If re-elected Murphy will almost certainly continue to press the progressive programs of the Democratic party.  No Democrat has served two terms since Brendan Byrne in the 1970s, but the office has tended to bounce back and forth between the two parties.

His main opponent is Republican Jack Ciattarelli (pictured, right), a former state assemblyman who campaigns simply as Jack.  He has a Masters of Business Administration, and promises to fix New Jersey’s problems, asserting that Murphy is out of touch with the real citizens of the state, and that taxes are out of hand and the governor has handled allegations of sexual misconduct poorly.  Murphy, meanwhile, claims that Ciattarelli will turn back the progressivist advances in areas like abortion.

This is unlikely.  As noted, both legislative houses in New Jersey are controlled by the democrats, and that is unlikely to change in this election.  As such, a Republican governor could potentially slow the rapid slide to the left, but probably could not shift the state to the right.

On that point, there is a benefit in having the executive and the legislature held by opposing parties:  it prevents either party from enacting its most extreme policies, reining in government to a more moderate position.

There are three “third party” candidates on the ballot, the Green Party’s Madelyn Hoffman, Libertarian Gregg Mele, and Socialist Workers Party Joanne Kuniansky.  Votes for third party candidates in most elections essentially support the victory of the major party candidate most opposite that position, that is, the voter who thinks that the Libertarian candidate is a better choice than the Republican and so votes that way weakens the Republican candidate helping the Democrat get into office, in the same way that votes for the Green or Socialist Workers party tend to benefit the Republicans.

The office of Lieutenant Governor in New Jersey is not elected independently, but as with the Vice Presidency to the President is the gubernatorial candidate’s running mate.

*****

Both of our public questions would expand gambling in the state if approved.

The first question concerns collegiate sports betting.  New Jersey currently allows betting on sports, but with the caveat that New Jerseyans cannot place bets on any games involving New Jersey college teams, either at home or away.  This question would amend the constitution so as to remove that restriction.

Betting on sports events has only been permitted for less than a decade, and local collegiate sports were always excluded.  The fear generally is that wagering on sports always has the potential to result in pressure on players, and that this would be bad for college students.  However, since the restriction doesn’t cover all college events (New Jersey gamblers may bet on games in which both teams are from out-of-state colleges), there is some reason to question its value.

The second question pertains to raffles and similar fundraising efforts (e.g., Bingo).  There is a long list of organizations permitted to conduct these in New Jersey which includes such groups as volunteer fire departments, veterans groups, charitable organizations, schools, and religious organizations, but requires that the proceeds of any such activities be used for specific activities such as charity and education, and that only veterans and senior citizens groups can use the proceeds of such activities to support their own groups.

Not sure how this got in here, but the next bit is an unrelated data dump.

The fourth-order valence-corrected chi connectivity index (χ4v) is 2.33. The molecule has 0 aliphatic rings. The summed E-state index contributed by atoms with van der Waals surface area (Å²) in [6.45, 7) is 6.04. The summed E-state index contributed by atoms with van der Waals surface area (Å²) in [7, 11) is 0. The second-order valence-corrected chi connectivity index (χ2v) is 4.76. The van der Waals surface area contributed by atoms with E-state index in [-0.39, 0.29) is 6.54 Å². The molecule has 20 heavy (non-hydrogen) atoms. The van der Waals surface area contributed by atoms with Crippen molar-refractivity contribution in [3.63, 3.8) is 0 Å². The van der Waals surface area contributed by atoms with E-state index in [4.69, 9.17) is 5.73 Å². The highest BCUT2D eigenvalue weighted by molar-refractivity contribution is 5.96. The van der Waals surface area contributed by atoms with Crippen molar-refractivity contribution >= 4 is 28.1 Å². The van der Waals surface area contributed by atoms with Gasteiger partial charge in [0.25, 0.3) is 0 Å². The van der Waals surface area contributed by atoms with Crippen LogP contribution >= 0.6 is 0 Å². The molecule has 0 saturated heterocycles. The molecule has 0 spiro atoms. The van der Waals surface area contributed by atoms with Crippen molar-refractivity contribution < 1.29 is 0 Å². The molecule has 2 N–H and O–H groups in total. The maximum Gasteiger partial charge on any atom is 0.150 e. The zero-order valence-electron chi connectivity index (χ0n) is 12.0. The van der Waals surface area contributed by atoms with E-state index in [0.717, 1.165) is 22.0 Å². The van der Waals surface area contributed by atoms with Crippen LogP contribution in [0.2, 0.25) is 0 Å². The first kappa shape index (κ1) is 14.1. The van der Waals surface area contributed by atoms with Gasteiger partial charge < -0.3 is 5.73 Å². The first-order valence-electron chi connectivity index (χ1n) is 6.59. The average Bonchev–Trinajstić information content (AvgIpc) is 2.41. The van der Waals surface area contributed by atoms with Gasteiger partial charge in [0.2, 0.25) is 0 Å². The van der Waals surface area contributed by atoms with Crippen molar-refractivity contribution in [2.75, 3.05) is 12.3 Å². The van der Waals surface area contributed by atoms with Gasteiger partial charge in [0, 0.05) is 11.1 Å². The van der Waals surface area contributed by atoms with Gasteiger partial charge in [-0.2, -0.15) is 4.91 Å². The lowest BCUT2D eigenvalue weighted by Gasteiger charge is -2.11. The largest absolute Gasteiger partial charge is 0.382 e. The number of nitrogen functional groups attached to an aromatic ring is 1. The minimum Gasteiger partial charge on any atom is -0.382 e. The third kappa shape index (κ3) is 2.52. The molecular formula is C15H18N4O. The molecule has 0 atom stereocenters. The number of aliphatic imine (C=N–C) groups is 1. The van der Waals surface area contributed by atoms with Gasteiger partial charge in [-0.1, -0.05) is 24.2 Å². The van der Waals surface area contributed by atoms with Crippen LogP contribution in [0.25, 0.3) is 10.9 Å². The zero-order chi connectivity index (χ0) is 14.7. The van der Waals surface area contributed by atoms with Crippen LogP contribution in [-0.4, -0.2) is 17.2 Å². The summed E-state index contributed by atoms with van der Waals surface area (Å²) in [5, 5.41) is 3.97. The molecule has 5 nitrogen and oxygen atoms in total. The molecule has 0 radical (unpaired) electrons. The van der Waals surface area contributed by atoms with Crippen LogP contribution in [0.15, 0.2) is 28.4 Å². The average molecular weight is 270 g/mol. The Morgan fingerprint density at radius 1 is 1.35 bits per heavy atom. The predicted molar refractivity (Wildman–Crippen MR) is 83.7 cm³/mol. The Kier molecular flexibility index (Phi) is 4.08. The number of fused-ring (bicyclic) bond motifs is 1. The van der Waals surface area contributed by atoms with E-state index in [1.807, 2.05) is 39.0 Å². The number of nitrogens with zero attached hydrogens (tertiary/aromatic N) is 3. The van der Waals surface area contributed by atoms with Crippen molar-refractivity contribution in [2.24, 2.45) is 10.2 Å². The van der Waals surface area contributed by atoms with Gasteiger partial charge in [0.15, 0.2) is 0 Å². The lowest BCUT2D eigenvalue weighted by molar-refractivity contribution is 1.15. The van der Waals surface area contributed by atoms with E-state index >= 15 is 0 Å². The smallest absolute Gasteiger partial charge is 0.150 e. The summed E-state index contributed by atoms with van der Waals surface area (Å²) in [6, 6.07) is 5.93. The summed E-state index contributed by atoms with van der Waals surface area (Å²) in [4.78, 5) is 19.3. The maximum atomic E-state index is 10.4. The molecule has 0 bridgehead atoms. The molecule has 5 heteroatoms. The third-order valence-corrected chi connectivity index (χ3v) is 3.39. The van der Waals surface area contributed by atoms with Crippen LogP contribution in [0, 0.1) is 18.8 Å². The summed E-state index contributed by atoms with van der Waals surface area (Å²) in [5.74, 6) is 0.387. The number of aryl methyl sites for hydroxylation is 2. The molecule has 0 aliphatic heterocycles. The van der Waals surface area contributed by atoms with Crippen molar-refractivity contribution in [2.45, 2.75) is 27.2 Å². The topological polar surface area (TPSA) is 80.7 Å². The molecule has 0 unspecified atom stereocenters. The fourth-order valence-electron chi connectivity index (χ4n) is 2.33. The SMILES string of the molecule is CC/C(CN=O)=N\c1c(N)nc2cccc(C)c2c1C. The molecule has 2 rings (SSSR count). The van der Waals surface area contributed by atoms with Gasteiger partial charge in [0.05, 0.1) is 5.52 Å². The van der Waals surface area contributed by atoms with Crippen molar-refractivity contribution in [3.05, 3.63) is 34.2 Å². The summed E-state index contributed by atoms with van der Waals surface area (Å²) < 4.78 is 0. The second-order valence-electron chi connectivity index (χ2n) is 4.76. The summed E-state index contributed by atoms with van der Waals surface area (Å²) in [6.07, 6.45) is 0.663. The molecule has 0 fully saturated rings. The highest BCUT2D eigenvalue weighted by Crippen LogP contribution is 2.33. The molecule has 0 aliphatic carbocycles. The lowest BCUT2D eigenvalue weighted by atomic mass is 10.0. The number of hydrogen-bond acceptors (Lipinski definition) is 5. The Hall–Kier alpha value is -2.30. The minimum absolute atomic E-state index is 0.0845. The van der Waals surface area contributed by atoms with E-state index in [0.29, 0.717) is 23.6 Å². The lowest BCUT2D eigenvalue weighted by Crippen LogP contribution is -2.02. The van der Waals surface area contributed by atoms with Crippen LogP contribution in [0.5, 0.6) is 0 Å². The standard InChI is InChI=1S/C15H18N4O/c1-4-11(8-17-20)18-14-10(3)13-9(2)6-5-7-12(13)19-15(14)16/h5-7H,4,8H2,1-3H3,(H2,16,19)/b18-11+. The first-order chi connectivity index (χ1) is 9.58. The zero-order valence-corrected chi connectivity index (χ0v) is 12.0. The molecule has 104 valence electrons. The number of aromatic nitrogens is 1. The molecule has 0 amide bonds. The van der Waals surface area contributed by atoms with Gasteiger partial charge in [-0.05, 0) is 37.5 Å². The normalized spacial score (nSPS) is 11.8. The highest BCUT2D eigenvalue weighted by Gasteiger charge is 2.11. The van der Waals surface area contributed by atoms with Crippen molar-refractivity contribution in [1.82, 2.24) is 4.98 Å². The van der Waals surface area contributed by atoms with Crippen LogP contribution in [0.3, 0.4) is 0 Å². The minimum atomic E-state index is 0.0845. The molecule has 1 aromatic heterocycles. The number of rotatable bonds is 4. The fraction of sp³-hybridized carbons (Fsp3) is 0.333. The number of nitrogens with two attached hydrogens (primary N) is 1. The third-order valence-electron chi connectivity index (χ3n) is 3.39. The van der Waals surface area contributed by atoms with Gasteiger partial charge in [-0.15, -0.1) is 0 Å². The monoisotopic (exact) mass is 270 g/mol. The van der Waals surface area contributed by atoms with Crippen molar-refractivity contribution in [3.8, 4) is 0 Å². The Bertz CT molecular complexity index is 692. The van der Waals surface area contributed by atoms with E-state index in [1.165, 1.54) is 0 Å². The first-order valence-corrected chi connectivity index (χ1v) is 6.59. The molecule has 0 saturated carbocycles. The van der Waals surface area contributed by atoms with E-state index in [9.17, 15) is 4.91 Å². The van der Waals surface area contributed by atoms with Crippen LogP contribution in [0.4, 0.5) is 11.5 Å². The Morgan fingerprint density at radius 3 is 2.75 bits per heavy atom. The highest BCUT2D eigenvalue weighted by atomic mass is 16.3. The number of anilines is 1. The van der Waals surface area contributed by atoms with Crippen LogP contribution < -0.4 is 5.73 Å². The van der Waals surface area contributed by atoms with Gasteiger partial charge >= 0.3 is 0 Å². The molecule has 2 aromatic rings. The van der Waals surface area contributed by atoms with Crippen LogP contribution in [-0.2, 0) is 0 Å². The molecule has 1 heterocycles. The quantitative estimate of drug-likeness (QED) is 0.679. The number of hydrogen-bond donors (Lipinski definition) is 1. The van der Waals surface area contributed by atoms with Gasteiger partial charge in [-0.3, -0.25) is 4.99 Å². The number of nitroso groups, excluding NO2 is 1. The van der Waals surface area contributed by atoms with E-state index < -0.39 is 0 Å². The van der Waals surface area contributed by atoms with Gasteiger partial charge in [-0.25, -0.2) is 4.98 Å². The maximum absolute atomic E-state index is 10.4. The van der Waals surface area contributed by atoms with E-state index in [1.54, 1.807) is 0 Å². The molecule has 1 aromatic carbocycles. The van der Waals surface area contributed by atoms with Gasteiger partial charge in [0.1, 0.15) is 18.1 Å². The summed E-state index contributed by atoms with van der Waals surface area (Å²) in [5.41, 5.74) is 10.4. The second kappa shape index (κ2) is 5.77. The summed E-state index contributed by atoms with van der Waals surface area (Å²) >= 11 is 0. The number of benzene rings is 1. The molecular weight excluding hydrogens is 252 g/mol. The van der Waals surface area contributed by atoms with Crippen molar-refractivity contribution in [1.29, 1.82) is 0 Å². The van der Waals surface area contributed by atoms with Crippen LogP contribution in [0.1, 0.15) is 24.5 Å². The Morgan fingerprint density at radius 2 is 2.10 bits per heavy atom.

The amendment reduces the restriction by permitting all groups currently permitted to hold raffles to apply the net proceeds of those raffles to their own groups, that is, a civic group such as the Rotary Club could hold a raffle and then use the proceeds to fund the Rotary Club itself, instead of being required to apply the money to one of the short list of approved uses.

Exactly how much difference that would make is unclear, other than that there are likely to be more raffles in the future if it passes.

#400: New Jersey 2021 Primary

This is mark Joseph “young” blog entry #400, on the subject of New Jersey 2021 Primary.

I must admit that the primary snuck up on me this year–it’s today, June 8th, 2021, and I only discovered this last night.  So I have rushed through a bit of research to get this for you.  We are electing a governor this year; that’s not all we’re electing, but that’s the big deal.

On the Democratic side, Governor Phil Murphy (pictured) is not exactly running unopposed.  Although his is the only name on the ballot, Lisa McCormick is formally listed as a write-in candidate.  Her name was struck from the ballot due to evidence that some of the signatures on her nominating petition were fraudulent.

On the Republican ballot, there are four contenders, but the leading percentage of voters as of yesterday had 38% undecided.  Otherwise, Jack Ciattarelli holds the lead with 29% of the voters in most recent polls and all the major endorsements.  He has served in the State Assembly, started two successful businesses, has an M.B.A. from Seton Hall, and owns a publishing company.  He recognizes Trump as the legitimate standard bearer of the party until a new leader is elected even though Biden won the 2020 election.  He promises economic improvement for the state.